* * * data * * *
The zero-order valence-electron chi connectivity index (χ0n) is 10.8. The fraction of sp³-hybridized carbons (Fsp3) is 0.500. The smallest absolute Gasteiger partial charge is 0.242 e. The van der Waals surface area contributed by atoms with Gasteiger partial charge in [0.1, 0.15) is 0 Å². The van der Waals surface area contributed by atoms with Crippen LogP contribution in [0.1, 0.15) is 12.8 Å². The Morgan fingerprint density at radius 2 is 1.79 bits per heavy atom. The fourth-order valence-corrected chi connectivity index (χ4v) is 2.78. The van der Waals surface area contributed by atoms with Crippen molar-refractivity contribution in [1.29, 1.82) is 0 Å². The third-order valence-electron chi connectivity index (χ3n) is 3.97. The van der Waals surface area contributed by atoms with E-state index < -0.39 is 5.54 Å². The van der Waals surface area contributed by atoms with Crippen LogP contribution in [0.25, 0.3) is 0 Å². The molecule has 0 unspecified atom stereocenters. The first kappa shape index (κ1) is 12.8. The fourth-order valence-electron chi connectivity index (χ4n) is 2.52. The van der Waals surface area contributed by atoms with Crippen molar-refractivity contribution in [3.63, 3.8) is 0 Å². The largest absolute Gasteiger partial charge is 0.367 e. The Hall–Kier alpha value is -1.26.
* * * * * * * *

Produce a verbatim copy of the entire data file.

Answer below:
The zero-order valence-electron chi connectivity index (χ0n) is 10.8. The fraction of sp³-hybridized carbons (Fsp3) is 0.500. The smallest absolute Gasteiger partial charge is 0.242 e. The van der Waals surface area contributed by atoms with Gasteiger partial charge in [0.1, 0.15) is 0 Å². The van der Waals surface area contributed by atoms with Crippen LogP contribution in [0.1, 0.15) is 12.8 Å². The Morgan fingerprint density at radius 2 is 1.79 bits per heavy atom. The fourth-order valence-corrected chi connectivity index (χ4v) is 2.78. The van der Waals surface area contributed by atoms with Crippen molar-refractivity contribution in [1.29, 1.82) is 0 Å². The third-order valence-electron chi connectivity index (χ3n) is 3.97. The van der Waals surface area contributed by atoms with E-state index < -0.39 is 5.54 Å². The van der Waals surface area contributed by atoms with Crippen LogP contribution in [0.25, 0.3) is 0 Å². The molecule has 0 unspecified atom stereocenters. The first kappa shape index (κ1) is 12.8. The fourth-order valence-electron chi connectivity index (χ4n) is 2.52. The van der Waals surface area contributed by atoms with Crippen molar-refractivity contribution in [3.63, 3.8) is 0 Å². The largest absolute Gasteiger partial charge is 0.367 e. The Hall–Kier alpha value is -1.26.